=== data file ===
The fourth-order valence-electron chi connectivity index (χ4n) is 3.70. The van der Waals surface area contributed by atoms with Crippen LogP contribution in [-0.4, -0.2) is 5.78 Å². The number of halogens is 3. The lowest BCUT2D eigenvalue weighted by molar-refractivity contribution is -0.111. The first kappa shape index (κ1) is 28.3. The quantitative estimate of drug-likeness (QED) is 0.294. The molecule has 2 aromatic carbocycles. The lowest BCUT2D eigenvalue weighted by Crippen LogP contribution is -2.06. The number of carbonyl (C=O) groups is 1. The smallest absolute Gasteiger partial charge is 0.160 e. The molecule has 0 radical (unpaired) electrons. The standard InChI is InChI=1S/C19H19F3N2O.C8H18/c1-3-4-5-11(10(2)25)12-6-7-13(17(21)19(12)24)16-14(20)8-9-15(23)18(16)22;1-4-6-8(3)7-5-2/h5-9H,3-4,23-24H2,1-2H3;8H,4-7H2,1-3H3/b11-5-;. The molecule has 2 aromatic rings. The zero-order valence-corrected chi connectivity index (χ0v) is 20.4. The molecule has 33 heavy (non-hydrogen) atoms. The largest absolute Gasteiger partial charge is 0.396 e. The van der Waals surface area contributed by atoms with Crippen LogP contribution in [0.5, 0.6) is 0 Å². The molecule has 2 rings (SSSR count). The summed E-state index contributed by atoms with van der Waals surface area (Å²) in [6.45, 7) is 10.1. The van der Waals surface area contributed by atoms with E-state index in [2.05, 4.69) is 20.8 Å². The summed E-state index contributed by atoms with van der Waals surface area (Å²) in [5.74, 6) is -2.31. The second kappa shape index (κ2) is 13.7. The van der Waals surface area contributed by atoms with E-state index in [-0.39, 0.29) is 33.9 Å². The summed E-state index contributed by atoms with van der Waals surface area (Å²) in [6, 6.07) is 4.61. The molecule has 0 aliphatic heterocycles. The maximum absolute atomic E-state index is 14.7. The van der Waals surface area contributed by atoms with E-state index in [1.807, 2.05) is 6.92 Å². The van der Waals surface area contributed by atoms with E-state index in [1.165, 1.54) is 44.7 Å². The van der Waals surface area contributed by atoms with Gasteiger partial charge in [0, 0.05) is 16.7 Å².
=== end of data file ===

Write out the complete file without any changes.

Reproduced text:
The fourth-order valence-electron chi connectivity index (χ4n) is 3.70. The van der Waals surface area contributed by atoms with Crippen LogP contribution in [-0.4, -0.2) is 5.78 Å². The number of halogens is 3. The lowest BCUT2D eigenvalue weighted by molar-refractivity contribution is -0.111. The first kappa shape index (κ1) is 28.3. The quantitative estimate of drug-likeness (QED) is 0.294. The molecule has 2 aromatic carbocycles. The lowest BCUT2D eigenvalue weighted by Crippen LogP contribution is -2.06. The number of carbonyl (C=O) groups is 1. The smallest absolute Gasteiger partial charge is 0.160 e. The molecule has 0 radical (unpaired) electrons. The standard InChI is InChI=1S/C19H19F3N2O.C8H18/c1-3-4-5-11(10(2)25)12-6-7-13(17(21)19(12)24)16-14(20)8-9-15(23)18(16)22;1-4-6-8(3)7-5-2/h5-9H,3-4,23-24H2,1-2H3;8H,4-7H2,1-3H3/b11-5-;. The molecule has 2 aromatic rings. The zero-order valence-corrected chi connectivity index (χ0v) is 20.4. The molecule has 33 heavy (non-hydrogen) atoms. The largest absolute Gasteiger partial charge is 0.396 e. The van der Waals surface area contributed by atoms with Crippen LogP contribution in [0.5, 0.6) is 0 Å². The molecule has 2 rings (SSSR count). The summed E-state index contributed by atoms with van der Waals surface area (Å²) in [6.45, 7) is 10.1. The van der Waals surface area contributed by atoms with E-state index in [2.05, 4.69) is 20.8 Å². The summed E-state index contributed by atoms with van der Waals surface area (Å²) in [5.74, 6) is -2.31. The second kappa shape index (κ2) is 13.7. The van der Waals surface area contributed by atoms with E-state index in [-0.39, 0.29) is 33.9 Å². The summed E-state index contributed by atoms with van der Waals surface area (Å²) in [6, 6.07) is 4.61. The molecule has 0 aliphatic heterocycles. The maximum absolute atomic E-state index is 14.7. The van der Waals surface area contributed by atoms with E-state index in [1.807, 2.05) is 6.92 Å². The van der Waals surface area contributed by atoms with E-state index in [1.165, 1.54) is 44.7 Å². The van der Waals surface area contributed by atoms with Gasteiger partial charge in [0, 0.05) is 16.7 Å².